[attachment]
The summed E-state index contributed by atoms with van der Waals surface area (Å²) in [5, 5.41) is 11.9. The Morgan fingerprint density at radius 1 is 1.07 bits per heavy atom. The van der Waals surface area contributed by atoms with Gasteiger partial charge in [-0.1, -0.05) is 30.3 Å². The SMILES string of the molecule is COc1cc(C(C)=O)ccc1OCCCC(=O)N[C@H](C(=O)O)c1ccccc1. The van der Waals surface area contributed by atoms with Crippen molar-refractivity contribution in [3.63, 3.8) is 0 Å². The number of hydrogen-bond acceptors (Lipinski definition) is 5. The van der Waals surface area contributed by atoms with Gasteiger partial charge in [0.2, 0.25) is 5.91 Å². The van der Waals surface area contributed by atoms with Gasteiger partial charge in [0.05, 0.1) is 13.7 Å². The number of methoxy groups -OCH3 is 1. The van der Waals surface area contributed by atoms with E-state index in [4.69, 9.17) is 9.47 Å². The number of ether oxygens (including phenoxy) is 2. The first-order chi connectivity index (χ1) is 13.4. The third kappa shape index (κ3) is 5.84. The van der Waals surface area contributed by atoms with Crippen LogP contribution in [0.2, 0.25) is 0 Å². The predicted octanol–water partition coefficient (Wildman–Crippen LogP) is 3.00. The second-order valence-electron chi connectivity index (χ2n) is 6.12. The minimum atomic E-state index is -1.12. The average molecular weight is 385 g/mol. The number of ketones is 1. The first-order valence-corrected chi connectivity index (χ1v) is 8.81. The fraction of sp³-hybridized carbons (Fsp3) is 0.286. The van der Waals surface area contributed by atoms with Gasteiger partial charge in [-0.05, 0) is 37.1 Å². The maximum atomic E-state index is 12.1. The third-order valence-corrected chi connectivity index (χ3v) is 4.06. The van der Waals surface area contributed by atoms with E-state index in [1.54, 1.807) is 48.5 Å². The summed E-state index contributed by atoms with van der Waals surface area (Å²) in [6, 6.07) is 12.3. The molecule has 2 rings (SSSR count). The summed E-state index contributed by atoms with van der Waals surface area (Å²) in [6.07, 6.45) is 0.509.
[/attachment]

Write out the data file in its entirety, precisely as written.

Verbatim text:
The summed E-state index contributed by atoms with van der Waals surface area (Å²) in [5, 5.41) is 11.9. The Morgan fingerprint density at radius 1 is 1.07 bits per heavy atom. The van der Waals surface area contributed by atoms with Gasteiger partial charge in [-0.1, -0.05) is 30.3 Å². The SMILES string of the molecule is COc1cc(C(C)=O)ccc1OCCCC(=O)N[C@H](C(=O)O)c1ccccc1. The van der Waals surface area contributed by atoms with Crippen molar-refractivity contribution in [3.63, 3.8) is 0 Å². The number of hydrogen-bond acceptors (Lipinski definition) is 5. The van der Waals surface area contributed by atoms with Gasteiger partial charge in [0.2, 0.25) is 5.91 Å². The van der Waals surface area contributed by atoms with Gasteiger partial charge in [0.05, 0.1) is 13.7 Å². The number of methoxy groups -OCH3 is 1. The van der Waals surface area contributed by atoms with E-state index in [4.69, 9.17) is 9.47 Å². The number of ether oxygens (including phenoxy) is 2. The first-order chi connectivity index (χ1) is 13.4. The third kappa shape index (κ3) is 5.84. The van der Waals surface area contributed by atoms with Crippen LogP contribution in [0.2, 0.25) is 0 Å². The predicted octanol–water partition coefficient (Wildman–Crippen LogP) is 3.00. The second-order valence-electron chi connectivity index (χ2n) is 6.12. The minimum atomic E-state index is -1.12. The average molecular weight is 385 g/mol. The number of ketones is 1. The first-order valence-corrected chi connectivity index (χ1v) is 8.81. The fraction of sp³-hybridized carbons (Fsp3) is 0.286. The van der Waals surface area contributed by atoms with Gasteiger partial charge in [-0.05, 0) is 37.1 Å². The maximum atomic E-state index is 12.1. The third-order valence-corrected chi connectivity index (χ3v) is 4.06. The van der Waals surface area contributed by atoms with E-state index in [1.54, 1.807) is 48.5 Å². The summed E-state index contributed by atoms with van der Waals surface area (Å²) in [6, 6.07) is 12.3. The molecule has 2 rings (SSSR count). The summed E-state index contributed by atoms with van der Waals surface area (Å²) in [6.07, 6.45) is 0.509.